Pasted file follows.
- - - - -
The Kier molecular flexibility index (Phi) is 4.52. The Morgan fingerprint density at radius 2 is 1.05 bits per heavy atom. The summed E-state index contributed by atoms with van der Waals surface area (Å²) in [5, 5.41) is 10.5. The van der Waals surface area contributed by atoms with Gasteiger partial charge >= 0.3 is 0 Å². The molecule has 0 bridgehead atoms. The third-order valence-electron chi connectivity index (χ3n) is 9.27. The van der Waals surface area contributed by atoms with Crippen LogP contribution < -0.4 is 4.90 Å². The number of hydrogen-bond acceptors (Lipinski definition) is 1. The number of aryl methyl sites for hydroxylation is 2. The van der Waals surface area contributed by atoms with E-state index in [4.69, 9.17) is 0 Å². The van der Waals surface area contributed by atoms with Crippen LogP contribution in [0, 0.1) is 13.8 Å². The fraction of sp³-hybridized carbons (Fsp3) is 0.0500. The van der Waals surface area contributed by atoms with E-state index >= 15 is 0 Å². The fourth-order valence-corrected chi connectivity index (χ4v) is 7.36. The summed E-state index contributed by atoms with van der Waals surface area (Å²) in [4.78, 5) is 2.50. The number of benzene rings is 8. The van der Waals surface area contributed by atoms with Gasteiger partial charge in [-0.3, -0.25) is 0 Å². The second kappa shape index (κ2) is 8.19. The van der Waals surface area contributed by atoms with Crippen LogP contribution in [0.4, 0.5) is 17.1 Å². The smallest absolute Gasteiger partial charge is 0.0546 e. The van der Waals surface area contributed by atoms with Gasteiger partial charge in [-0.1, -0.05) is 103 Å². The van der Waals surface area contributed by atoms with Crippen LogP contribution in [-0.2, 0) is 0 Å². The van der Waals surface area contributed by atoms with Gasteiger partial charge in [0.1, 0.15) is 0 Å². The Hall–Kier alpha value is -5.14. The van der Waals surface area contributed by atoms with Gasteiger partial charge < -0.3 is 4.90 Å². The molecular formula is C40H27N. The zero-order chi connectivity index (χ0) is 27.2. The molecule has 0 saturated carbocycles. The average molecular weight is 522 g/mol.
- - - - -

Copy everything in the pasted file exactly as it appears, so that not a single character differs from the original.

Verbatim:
The Kier molecular flexibility index (Phi) is 4.52. The Morgan fingerprint density at radius 2 is 1.05 bits per heavy atom. The summed E-state index contributed by atoms with van der Waals surface area (Å²) in [5, 5.41) is 10.5. The van der Waals surface area contributed by atoms with Gasteiger partial charge >= 0.3 is 0 Å². The molecule has 0 bridgehead atoms. The third-order valence-electron chi connectivity index (χ3n) is 9.27. The van der Waals surface area contributed by atoms with Crippen LogP contribution < -0.4 is 4.90 Å². The number of hydrogen-bond acceptors (Lipinski definition) is 1. The number of aryl methyl sites for hydroxylation is 2. The van der Waals surface area contributed by atoms with E-state index in [4.69, 9.17) is 0 Å². The van der Waals surface area contributed by atoms with Crippen LogP contribution in [0, 0.1) is 13.8 Å². The fraction of sp³-hybridized carbons (Fsp3) is 0.0500. The van der Waals surface area contributed by atoms with E-state index >= 15 is 0 Å². The fourth-order valence-corrected chi connectivity index (χ4v) is 7.36. The summed E-state index contributed by atoms with van der Waals surface area (Å²) in [4.78, 5) is 2.50. The number of benzene rings is 8. The van der Waals surface area contributed by atoms with Gasteiger partial charge in [-0.3, -0.25) is 0 Å². The second kappa shape index (κ2) is 8.19. The van der Waals surface area contributed by atoms with Crippen LogP contribution in [0.4, 0.5) is 17.1 Å². The smallest absolute Gasteiger partial charge is 0.0546 e. The van der Waals surface area contributed by atoms with Gasteiger partial charge in [-0.1, -0.05) is 103 Å². The van der Waals surface area contributed by atoms with Crippen LogP contribution in [-0.2, 0) is 0 Å². The van der Waals surface area contributed by atoms with Gasteiger partial charge in [0.1, 0.15) is 0 Å². The Hall–Kier alpha value is -5.14. The van der Waals surface area contributed by atoms with Gasteiger partial charge < -0.3 is 4.90 Å². The molecular formula is C40H27N. The zero-order chi connectivity index (χ0) is 27.2. The molecule has 0 saturated carbocycles. The average molecular weight is 522 g/mol.